That's what Keith Law thinks. Now, I love Law's stuff. For analysis, he is one of the first people I look to in the sport. However, in this case, I can't imagine it.
Now, let's be clear from the start, I think MVP voting is way too subjective for me to get too worked up over it. Law's argument, on the surface, is more objective. He is looking at raw data and states this:
Cabrera and Robinson Cano each had exactly 697 plate appearances this year, and Cabrera was slightly better, with nine more hits, 14 more points of OBP (reaching base 10 more times this season), and 56 more points of slugging (32 more total bases). Cano also played in a more favorable home park than Cabrera did this year. But Cabrera's offensive advantage is wiped out by Cano's massive advantage on defense, a swing of about 19-20 runs saved between the two players. Even a casual observer of the game can tell you that Cano is a good defender at second while Cabrera is a poor defender at third, a difference that is more than enough to put Cano above Cabrera on my ballot.
Now, I like the sabermetrics. They have a place in these arguments. A big place.
But watching Cano all season, I'm not sure he was the MVP of the Yankees, let alone second in the league. Push come to shove, I would probably make him the MVP of the Yanks, but Rafael Soriano's and Derek Jeter's impact felt larger, though, the numbers -- especially Jeter's -- and the role -- esepcically Soriano's -- don't support such a position.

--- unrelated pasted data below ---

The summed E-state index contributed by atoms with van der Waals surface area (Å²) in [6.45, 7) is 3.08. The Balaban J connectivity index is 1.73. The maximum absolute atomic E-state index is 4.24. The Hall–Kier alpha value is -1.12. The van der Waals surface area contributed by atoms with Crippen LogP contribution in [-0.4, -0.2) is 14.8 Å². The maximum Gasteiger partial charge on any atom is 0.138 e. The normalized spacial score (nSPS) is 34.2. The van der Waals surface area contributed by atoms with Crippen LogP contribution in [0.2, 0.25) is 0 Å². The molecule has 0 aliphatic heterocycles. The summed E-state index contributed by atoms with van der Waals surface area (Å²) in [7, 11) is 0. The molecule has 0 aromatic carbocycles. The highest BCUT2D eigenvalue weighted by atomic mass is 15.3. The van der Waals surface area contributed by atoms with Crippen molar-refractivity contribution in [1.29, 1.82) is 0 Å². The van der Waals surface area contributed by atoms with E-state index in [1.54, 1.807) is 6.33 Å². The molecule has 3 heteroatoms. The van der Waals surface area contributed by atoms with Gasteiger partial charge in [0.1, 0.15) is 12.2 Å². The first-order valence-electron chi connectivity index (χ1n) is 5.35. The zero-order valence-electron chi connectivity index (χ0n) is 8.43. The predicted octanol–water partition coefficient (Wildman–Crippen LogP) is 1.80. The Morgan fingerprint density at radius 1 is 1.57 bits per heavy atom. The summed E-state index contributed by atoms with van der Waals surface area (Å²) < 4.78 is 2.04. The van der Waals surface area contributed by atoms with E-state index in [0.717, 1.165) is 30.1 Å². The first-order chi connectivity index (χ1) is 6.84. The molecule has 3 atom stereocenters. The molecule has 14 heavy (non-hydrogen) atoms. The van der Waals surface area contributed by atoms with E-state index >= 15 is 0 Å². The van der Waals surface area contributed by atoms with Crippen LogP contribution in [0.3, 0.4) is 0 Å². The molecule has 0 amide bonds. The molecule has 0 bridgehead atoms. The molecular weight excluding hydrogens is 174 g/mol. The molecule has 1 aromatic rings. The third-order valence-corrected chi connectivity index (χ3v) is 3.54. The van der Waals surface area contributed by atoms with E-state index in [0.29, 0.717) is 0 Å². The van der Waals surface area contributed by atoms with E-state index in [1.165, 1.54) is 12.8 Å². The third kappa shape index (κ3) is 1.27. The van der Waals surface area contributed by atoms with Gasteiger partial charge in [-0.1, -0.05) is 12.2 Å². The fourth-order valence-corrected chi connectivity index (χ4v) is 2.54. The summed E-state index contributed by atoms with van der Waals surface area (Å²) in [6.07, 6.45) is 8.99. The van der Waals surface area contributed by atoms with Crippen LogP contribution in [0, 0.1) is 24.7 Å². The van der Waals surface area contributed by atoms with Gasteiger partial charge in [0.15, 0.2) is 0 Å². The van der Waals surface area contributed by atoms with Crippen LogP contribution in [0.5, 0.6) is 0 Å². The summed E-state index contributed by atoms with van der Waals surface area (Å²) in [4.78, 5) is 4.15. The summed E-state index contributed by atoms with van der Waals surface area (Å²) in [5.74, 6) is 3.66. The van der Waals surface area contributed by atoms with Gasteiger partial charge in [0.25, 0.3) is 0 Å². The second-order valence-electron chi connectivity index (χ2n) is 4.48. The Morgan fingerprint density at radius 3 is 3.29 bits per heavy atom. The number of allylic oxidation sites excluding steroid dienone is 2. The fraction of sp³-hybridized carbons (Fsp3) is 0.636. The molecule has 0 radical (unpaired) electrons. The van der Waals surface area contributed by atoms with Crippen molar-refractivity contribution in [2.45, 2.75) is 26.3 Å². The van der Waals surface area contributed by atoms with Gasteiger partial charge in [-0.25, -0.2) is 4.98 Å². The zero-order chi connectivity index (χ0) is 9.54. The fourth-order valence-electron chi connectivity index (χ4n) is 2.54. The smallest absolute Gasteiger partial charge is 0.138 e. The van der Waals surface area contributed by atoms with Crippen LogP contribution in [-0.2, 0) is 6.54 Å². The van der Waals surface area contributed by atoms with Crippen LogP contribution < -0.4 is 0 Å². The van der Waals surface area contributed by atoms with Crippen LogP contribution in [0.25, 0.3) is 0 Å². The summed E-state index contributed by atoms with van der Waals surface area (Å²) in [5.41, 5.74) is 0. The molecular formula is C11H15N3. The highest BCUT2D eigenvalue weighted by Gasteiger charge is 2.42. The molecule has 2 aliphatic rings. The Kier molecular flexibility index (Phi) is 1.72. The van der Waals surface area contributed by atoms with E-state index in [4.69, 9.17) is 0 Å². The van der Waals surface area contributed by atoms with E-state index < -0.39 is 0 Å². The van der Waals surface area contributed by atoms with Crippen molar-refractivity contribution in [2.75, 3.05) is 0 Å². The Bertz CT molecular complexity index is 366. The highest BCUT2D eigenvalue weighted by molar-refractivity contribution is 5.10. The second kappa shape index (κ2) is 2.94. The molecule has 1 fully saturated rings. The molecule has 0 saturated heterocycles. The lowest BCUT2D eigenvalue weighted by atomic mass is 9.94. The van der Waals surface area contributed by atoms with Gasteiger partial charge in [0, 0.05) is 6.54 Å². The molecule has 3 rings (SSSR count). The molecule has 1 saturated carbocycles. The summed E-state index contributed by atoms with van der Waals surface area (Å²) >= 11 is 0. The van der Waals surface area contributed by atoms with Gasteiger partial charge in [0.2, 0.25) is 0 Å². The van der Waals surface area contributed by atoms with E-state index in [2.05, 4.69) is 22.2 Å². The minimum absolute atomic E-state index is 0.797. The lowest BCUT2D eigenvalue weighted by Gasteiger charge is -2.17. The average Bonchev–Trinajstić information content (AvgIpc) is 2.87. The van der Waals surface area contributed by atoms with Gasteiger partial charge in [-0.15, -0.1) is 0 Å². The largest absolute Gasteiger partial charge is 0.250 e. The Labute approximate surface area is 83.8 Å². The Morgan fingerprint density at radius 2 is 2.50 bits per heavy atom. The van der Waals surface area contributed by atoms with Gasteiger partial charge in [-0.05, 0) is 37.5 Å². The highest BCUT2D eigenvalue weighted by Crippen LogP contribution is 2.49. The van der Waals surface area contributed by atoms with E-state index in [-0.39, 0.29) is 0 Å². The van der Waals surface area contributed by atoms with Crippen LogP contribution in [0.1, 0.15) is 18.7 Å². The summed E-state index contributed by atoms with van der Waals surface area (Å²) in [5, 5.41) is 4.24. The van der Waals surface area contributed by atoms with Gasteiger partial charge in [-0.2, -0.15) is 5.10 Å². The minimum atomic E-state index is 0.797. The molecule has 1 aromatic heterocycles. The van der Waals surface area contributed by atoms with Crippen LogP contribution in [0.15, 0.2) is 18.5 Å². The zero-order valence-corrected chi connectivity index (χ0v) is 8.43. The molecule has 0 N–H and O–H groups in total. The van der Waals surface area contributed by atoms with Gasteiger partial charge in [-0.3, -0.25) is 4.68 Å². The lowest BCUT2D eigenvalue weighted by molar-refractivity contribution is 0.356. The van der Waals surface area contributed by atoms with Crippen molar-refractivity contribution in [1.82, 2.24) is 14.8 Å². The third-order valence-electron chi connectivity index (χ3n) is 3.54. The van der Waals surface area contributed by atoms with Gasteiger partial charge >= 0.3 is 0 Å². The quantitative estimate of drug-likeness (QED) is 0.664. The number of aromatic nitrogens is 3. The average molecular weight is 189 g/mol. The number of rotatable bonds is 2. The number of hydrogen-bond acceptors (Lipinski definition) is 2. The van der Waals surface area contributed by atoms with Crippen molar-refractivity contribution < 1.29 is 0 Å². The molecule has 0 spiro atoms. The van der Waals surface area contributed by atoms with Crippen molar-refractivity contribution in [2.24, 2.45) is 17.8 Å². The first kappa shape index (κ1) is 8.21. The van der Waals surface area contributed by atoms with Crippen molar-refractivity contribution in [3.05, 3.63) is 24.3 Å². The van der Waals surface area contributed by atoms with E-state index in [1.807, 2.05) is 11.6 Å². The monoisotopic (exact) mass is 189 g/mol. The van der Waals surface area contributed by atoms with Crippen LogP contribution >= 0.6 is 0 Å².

Cano's game was streaky all year. Cano wasn't great defensively this season. Too many times, he dropped doubleplay balls, which didn't resulted in an error, but didn't help the Yankees win. There were the non-dives; especially most notably in Toronto when the Yankees were nose-diving.
His nonchalance was not MVP-worthy. As usual, he didn't hustle all the time. Add to that, he didn't hit for the first month of the season.
These sounds like nitpicks, but they are meant in the context of the MVP race. There's no question Cano is a great player. Just watching every day, he wasn't as valuable as the numbers may portray.
I don't watch Cabrera or Mike Trout every day so, I admit, that I'm a little focused on Cano's flaws. But watching him all season, makes it hard to imagine that he was better than the Triple Crown-winning Cabrera. In fact, I gave Cabrera the razor-thin advantage over Trout.
QUESTION: What do you think?